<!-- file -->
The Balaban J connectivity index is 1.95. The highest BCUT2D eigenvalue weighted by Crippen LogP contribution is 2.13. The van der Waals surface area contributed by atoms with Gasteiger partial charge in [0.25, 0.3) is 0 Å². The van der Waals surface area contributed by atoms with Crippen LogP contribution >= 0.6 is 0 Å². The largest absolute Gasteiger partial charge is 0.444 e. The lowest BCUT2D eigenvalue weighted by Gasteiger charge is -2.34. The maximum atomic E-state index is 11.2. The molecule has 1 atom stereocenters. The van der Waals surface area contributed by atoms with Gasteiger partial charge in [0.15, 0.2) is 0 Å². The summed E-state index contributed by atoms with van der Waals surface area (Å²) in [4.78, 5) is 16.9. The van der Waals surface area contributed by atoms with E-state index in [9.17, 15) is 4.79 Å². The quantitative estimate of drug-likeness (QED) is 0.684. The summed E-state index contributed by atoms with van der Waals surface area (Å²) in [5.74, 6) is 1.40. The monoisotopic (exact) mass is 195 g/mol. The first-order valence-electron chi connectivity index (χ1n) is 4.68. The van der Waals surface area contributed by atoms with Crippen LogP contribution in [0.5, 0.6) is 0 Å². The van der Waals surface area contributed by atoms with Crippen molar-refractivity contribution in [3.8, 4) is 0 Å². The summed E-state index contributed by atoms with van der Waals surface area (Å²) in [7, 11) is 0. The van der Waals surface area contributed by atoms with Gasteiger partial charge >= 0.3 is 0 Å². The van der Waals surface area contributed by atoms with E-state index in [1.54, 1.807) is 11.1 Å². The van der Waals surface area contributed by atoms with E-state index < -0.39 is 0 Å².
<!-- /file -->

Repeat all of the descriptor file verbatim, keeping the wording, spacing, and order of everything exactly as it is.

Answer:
The Balaban J connectivity index is 1.95. The highest BCUT2D eigenvalue weighted by Crippen LogP contribution is 2.13. The van der Waals surface area contributed by atoms with Gasteiger partial charge in [0.25, 0.3) is 0 Å². The van der Waals surface area contributed by atoms with Crippen LogP contribution >= 0.6 is 0 Å². The largest absolute Gasteiger partial charge is 0.444 e. The lowest BCUT2D eigenvalue weighted by Gasteiger charge is -2.34. The maximum atomic E-state index is 11.2. The molecule has 1 atom stereocenters. The van der Waals surface area contributed by atoms with Gasteiger partial charge in [0.15, 0.2) is 0 Å². The summed E-state index contributed by atoms with van der Waals surface area (Å²) in [4.78, 5) is 16.9. The van der Waals surface area contributed by atoms with E-state index in [9.17, 15) is 4.79 Å². The quantitative estimate of drug-likeness (QED) is 0.684. The summed E-state index contributed by atoms with van der Waals surface area (Å²) in [5.74, 6) is 1.40. The monoisotopic (exact) mass is 195 g/mol. The first-order valence-electron chi connectivity index (χ1n) is 4.68. The van der Waals surface area contributed by atoms with Crippen LogP contribution in [0.5, 0.6) is 0 Å². The van der Waals surface area contributed by atoms with Crippen molar-refractivity contribution in [3.8, 4) is 0 Å². The summed E-state index contributed by atoms with van der Waals surface area (Å²) in [7, 11) is 0. The van der Waals surface area contributed by atoms with Gasteiger partial charge >= 0.3 is 0 Å². The van der Waals surface area contributed by atoms with E-state index in [1.54, 1.807) is 11.1 Å². The van der Waals surface area contributed by atoms with E-state index < -0.39 is 0 Å².